For a critical response to the NY Times article titled All Roads Lead To Wythe Avenue, we turned to Brooklyn native Zach Staggers, drummer of The So So Glos, a band who have been immersed for many years in the city's DIY scene, which has deep roots in Williamsburg. Below is Staggers' response to the article, which (if you didn't read it) includes lexical gems like: "and when the sun crept below the jaw-dropping Manhattan skyline, it seemed to activate everyone’s internal Instagram clock."
In 1898 Brooklyn was incorporated into New York City. Before that it was on its own, Mayor and all. If Brooklyn didn't have a history, or was a newly developed city, then maybe this would all be tolerable.
The same way that a person who watches Fox News can tend to have a less than comprehensive knowledge of world affairs, a New York Times reader may now suffer a cognitive ailment not all that dissimilar. One believes Obama is a Muslim while the latter thinks the borough of Brooklyn to be a recently created utopia for hipsters and tourists alike—a fantasy land that doubles as a zoo where people can party with, or gawk at bearded, tattooed DJs wearing ironic t-shirts and Ray-Ban sunglasses while chewing on $9 chocolate bars and drinking beer brewed in someone’s bathtub.
The New York Times article, "All Roads Lead to Wythe Avenue", is the paper’s latest in a long line of Brooklyn trend pieces. But the Brooklyn the Times describes bears no familiarity to the Brooklyn I know from my childhood in Bay Ridge, or the “hardworking Brooklyn” my parents from Bensonhurst talk about. It’s not even about the clichéd pop-culture "Crooklyn" that was depicted in movies and on hip-hop albums throughout the eighties and nineties. Remember that version? The one which people sensed Brooklyn as Manhattan’s dangerous, rough & tough, down & out younger cousin? This Brooklyn we’re learning about now is a new brand of Brooklyn, centered around the Bedford L stop. It’s totally gentrified, totally organic, totally artisan and totally irrelevant to the story of the borough thus far.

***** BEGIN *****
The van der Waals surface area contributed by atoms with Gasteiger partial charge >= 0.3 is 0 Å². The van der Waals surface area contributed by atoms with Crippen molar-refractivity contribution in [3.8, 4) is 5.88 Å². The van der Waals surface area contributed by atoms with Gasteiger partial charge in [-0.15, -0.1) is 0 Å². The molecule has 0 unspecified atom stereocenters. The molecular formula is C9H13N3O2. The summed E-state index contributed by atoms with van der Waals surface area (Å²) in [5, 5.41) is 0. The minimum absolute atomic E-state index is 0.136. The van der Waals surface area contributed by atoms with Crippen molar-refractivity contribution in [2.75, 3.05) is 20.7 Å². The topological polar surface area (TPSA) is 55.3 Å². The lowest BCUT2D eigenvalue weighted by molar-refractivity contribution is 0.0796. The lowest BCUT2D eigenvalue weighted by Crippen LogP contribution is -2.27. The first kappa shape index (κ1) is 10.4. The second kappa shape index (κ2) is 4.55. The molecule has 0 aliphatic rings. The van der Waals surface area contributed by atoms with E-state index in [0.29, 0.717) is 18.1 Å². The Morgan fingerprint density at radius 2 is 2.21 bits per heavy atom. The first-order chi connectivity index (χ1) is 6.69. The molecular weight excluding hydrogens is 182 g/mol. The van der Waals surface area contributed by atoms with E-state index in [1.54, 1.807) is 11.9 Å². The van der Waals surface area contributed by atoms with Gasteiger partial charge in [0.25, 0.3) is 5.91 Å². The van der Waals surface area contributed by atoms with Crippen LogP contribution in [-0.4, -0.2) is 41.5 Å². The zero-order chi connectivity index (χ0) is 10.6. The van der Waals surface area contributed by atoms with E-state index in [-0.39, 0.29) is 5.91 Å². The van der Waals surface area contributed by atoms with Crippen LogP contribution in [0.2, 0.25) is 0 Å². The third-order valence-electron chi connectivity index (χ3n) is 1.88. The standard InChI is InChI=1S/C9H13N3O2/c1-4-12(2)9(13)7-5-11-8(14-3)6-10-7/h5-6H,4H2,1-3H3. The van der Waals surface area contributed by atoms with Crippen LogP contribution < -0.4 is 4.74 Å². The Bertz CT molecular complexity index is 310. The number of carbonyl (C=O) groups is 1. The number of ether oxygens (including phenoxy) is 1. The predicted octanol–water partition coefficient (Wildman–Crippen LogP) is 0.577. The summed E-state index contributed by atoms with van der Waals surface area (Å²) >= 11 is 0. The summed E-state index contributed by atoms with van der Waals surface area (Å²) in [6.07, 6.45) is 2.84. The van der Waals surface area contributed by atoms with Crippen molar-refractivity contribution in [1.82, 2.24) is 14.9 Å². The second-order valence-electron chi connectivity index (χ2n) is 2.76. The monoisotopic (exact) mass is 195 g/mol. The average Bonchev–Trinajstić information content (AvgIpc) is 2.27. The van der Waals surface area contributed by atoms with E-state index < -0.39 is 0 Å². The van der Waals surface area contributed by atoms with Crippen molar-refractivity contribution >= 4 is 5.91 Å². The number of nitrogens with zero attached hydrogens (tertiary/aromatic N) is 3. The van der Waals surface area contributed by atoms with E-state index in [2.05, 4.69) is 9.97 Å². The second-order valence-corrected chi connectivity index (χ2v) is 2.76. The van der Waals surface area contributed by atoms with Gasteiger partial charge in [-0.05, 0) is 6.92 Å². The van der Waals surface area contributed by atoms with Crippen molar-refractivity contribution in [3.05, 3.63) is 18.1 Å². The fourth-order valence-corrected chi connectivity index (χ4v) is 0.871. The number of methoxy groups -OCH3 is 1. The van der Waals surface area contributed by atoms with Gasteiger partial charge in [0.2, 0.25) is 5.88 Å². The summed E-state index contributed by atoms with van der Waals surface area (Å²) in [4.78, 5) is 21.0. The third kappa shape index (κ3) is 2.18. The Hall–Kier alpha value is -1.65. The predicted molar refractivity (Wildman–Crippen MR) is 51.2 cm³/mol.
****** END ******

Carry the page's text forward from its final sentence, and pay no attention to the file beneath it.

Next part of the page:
Brian Williams could not have said it better when he joked that The New York Times “discovered” Brooklyn. To be fair, there is merit to writing on the phenomenon that is Williamsburg. The small businesses that have recently sprouted up are not unlike my father's old bakery. They are much needed and they help Brooklyn keep an identity of its own at a time when Subway and Starbucks are finding their way into every crevasse in Kings County.
The problem is the notion that Williamsburg's culture of all things hip, artisan, and trendy represents all of Brooklyn. There's a whole 'nother borough south of Wythe Avenue that is still a place people settle, work, and raise families. Some are quick to forget about the rest of Brooklyn in lieu of this new, flash in the pan Brooklyn now used as a badge of authenticity. The borough where people were famous for "tawking like this" has gained a certain highbrow cultural value that attracts Manhattanites, tourists, and New York Times writers and readers alike. The culture of Brooklyn has been hijacked in a scheme that only the most genius PR person could conjure up.
The term, "Tres Brooklyn", first published in a Times story on food trucks in Paris, is a "phrase so twee that it is now routinely mocked" according to the Times. And for good reason. It's a fetishization, a warped idea of a Brooklyn that limits the borough’s identity and erases its history. Among all of this Brooklyn branding as a destination for all things hip, Brooklyn's diverse culture is the victim.
So let’s thank God (and large-scale rezoning) that the Wythe Hotel has "helped spiff up a once-desolate corner of Williamsburg." For years, I’ve been holding my breath, waiting for the day that Bedford Avenue would become yesterday's news.